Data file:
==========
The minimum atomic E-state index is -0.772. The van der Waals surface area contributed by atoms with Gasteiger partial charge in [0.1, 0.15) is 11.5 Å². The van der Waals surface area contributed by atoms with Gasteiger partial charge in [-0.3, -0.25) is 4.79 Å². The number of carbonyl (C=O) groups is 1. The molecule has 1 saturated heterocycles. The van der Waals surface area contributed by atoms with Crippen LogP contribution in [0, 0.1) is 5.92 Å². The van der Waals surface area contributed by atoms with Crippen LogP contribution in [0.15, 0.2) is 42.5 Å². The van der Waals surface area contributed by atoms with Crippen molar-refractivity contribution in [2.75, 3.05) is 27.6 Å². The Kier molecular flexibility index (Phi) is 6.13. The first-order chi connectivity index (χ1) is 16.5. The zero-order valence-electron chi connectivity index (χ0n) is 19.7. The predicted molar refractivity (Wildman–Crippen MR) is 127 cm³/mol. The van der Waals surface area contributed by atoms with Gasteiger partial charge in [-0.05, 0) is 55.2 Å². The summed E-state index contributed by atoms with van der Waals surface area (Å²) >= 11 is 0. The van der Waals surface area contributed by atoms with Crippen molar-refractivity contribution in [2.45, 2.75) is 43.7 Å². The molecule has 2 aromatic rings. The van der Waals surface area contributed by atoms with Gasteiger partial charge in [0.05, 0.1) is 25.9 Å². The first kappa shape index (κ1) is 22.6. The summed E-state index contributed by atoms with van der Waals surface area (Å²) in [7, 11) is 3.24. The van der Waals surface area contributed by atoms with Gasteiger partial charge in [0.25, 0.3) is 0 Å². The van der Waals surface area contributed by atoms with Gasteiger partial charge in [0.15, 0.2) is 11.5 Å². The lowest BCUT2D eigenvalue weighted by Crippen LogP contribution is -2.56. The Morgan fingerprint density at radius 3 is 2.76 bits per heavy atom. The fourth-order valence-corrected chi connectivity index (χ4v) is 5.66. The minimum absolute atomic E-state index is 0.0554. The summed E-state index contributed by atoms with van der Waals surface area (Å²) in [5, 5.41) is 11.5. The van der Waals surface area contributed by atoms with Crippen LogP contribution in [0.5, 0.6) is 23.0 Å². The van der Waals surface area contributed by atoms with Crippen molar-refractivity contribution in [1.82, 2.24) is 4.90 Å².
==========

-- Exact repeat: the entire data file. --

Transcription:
The minimum atomic E-state index is -0.772. The van der Waals surface area contributed by atoms with Gasteiger partial charge in [0.1, 0.15) is 11.5 Å². The van der Waals surface area contributed by atoms with Gasteiger partial charge in [-0.3, -0.25) is 4.79 Å². The number of carbonyl (C=O) groups is 1. The molecule has 1 saturated heterocycles. The van der Waals surface area contributed by atoms with Crippen LogP contribution in [0, 0.1) is 5.92 Å². The van der Waals surface area contributed by atoms with Crippen LogP contribution in [0.15, 0.2) is 42.5 Å². The van der Waals surface area contributed by atoms with Crippen molar-refractivity contribution in [2.75, 3.05) is 27.6 Å². The Kier molecular flexibility index (Phi) is 6.13. The first-order chi connectivity index (χ1) is 16.5. The zero-order valence-electron chi connectivity index (χ0n) is 19.7. The predicted molar refractivity (Wildman–Crippen MR) is 127 cm³/mol. The van der Waals surface area contributed by atoms with Gasteiger partial charge in [-0.05, 0) is 55.2 Å². The summed E-state index contributed by atoms with van der Waals surface area (Å²) >= 11 is 0. The van der Waals surface area contributed by atoms with Crippen molar-refractivity contribution in [2.45, 2.75) is 43.7 Å². The molecule has 2 aromatic rings. The van der Waals surface area contributed by atoms with Gasteiger partial charge in [0.05, 0.1) is 25.9 Å². The first kappa shape index (κ1) is 22.6. The summed E-state index contributed by atoms with van der Waals surface area (Å²) in [7, 11) is 3.24. The van der Waals surface area contributed by atoms with Gasteiger partial charge in [0.25, 0.3) is 0 Å². The van der Waals surface area contributed by atoms with Gasteiger partial charge in [0.15, 0.2) is 11.5 Å². The lowest BCUT2D eigenvalue weighted by Crippen LogP contribution is -2.56. The Morgan fingerprint density at radius 3 is 2.76 bits per heavy atom. The fourth-order valence-corrected chi connectivity index (χ4v) is 5.66. The minimum absolute atomic E-state index is 0.0554. The summed E-state index contributed by atoms with van der Waals surface area (Å²) in [5, 5.41) is 11.5. The van der Waals surface area contributed by atoms with Crippen LogP contribution in [0.5, 0.6) is 23.0 Å². The van der Waals surface area contributed by atoms with Crippen molar-refractivity contribution in [1.82, 2.24) is 4.90 Å².